Charles Darwin changed the world. His book ‘The Origin of the Species’ gave us the idea of evolution. He travelled around the world looking for proof and he believed he found it. However, he was not the first person to suggest that there is a relationship between humans and other animals and that humans were descended* from apes*. This is his story.
Robert Louis Stevenson
This post looks at the life of Scottish author Robert Louis Stevenson. Stevenson is most famous for writing Treasure Island, Kidnapped and The Strange Case of Doctor Jekyll and Mr Hyde as well as many essays, poems and plays. Words with an * are explained at the end.
Robert Louis Stevenson was born in Edinburgh on 13th November 1850. His father was a lighthouse engineer who wanted Robert to become an engineer also. Stevenson was an only child* and often too sick to attend* school. He frequently travelled with his family, for health reasons. They would travel to find somewhere with a warmer climate* to help with Robert’s lung problems. In fact, Robert Louis Stevenson spent most of his life travelling and living in different places looking for the perfect climate. He finally settled* on one of the Samoan islands a few years before his untimely* death. Stevenson’s travels helped inspire* many of his stories.
In 1867, Stevenson began an engineering degree at Edinburgh university. However, his heart was not in engineering. He didn’t attend most of his lectures because he spent a lot of time with his friends drinking, smoking hashish and trying to meet women.
Eventually he gave up the engineering to become a writer. However, to please his father, he began, and finished, a degree in law although he never practised*.
Stevenson had always been a writer. Even before he could read he would dictate* stories to his mother and his nurse who then wrote them down*. His first published book was ‘An Inland Voyage’ in 1878. The book was about a journey through France and Belgium that Stevenson and a friend did in a canoe. It was on this journey that Stevenson met a married American who was separated from her husband. Her name was Fanny Van de Grift Osbourne. She had two children. Stevenson fell in love. He continued to write to Fanny even after she returned to America. When Fanny finally divorced her husband, Stevenson moved to America to be with her. The journey nearly killed him. After a while his health improved and Stevenson began to earn money through writing. However, he became ill again and his father had to send money.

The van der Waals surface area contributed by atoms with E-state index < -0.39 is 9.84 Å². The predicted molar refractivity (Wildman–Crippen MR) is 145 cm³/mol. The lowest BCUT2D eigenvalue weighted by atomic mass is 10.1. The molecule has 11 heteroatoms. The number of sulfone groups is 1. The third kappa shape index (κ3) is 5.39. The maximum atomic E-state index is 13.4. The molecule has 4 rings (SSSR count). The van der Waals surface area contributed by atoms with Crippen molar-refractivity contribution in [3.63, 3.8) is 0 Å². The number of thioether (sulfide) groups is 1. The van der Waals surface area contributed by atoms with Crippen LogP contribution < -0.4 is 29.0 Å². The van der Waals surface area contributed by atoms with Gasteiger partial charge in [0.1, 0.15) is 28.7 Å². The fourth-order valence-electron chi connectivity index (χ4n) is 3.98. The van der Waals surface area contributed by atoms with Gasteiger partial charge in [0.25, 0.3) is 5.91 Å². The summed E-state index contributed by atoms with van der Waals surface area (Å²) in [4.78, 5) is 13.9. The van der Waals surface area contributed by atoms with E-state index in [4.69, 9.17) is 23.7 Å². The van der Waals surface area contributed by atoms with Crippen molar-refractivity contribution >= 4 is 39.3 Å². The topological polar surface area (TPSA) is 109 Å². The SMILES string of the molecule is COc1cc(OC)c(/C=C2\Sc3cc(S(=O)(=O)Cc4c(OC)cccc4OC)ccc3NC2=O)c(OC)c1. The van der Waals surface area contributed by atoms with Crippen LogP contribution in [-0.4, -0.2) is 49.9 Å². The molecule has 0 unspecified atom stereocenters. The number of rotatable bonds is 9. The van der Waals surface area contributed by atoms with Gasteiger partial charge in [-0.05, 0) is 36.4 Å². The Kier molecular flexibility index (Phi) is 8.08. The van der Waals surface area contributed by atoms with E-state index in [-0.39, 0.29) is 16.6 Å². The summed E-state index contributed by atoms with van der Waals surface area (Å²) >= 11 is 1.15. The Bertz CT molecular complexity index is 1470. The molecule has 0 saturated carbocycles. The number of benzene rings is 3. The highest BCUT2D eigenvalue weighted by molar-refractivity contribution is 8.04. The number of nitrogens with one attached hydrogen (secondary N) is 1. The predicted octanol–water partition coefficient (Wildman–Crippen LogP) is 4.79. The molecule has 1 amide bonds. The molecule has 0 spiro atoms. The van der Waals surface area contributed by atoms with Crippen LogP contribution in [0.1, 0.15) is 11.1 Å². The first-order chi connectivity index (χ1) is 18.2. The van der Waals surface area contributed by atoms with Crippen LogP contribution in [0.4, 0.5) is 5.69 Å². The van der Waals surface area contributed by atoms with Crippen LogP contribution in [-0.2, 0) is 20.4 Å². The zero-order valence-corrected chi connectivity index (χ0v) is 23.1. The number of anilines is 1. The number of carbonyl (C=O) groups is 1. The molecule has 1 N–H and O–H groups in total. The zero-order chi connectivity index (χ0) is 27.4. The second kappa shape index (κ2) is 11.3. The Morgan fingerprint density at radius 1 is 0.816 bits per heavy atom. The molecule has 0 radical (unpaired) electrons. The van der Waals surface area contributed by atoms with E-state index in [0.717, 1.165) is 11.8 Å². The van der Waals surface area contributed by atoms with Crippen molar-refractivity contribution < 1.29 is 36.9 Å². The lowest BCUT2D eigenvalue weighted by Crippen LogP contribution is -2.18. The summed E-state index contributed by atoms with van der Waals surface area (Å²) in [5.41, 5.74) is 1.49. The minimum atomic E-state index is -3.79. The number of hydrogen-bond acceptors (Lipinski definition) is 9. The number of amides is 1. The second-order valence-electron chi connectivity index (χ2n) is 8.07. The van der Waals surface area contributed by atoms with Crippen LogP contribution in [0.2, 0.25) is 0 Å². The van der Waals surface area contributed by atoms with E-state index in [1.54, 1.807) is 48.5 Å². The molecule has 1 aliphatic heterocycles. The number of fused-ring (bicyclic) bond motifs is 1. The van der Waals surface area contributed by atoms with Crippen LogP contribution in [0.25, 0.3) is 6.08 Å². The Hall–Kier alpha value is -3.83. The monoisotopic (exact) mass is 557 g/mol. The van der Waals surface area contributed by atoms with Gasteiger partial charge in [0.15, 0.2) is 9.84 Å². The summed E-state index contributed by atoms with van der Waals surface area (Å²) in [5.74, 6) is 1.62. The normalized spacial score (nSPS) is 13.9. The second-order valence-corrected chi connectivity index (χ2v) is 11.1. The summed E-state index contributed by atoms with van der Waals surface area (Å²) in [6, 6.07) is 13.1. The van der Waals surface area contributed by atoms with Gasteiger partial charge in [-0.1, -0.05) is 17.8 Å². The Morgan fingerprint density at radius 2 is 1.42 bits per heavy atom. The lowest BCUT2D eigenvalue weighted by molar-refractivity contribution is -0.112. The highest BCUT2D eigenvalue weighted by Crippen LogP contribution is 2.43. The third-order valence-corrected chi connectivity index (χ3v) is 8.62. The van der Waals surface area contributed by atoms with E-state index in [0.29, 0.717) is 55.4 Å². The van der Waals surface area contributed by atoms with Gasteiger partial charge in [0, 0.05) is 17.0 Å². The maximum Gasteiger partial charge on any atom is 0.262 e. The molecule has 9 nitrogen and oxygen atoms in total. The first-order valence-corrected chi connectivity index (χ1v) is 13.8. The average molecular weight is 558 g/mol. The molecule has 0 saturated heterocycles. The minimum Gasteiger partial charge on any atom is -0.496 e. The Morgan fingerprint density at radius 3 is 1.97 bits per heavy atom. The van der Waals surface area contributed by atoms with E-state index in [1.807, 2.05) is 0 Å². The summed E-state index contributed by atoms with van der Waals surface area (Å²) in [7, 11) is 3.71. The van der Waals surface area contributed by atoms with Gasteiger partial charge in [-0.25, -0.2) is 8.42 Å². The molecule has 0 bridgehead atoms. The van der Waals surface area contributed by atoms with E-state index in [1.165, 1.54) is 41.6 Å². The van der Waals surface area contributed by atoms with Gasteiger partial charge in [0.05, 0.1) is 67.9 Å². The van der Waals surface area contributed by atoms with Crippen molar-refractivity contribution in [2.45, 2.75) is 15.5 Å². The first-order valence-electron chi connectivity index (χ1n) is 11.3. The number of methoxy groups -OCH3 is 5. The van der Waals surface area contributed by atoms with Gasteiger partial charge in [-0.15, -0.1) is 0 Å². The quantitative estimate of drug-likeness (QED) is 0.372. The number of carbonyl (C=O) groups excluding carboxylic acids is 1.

Stevenson married Fanny in the spring of 1880 and after their honeymoon* they moved with Fanny’s children to Britain. They settled in Bournemouth, on the English south coast, and this is where Stevenson wrote some of his most famous novels; Kidnapped, The Strange Case of Doctor Jekyll and Mr Hyde, and A Child’s Garden Book of Verse (a collection of poetry for children).
On a wet, rainy holiday in Scotland, Stevenson entertained his bored step-son* with a picture of an island. Stevenson began to create a story about the island, giving names to places on the island. This was to become Treasure Island, possibly his most famous novel.
After several years in England and following the death of his father, Stevenson moved his family back to America. He had been advised by a doctor to move somewhere with a warmer climate. A year later, he hired a yacht and he and his family spent several years sailing on the Pacific Ocean, stopping at different islands around Hawaii and around New Zealand. The family eventually settled on the Samoan island, Upolu. He grew to love the Samoan people and was loved in return. However, on 3rd December 1894, he became ill and, within a few hours, he died. He was 44.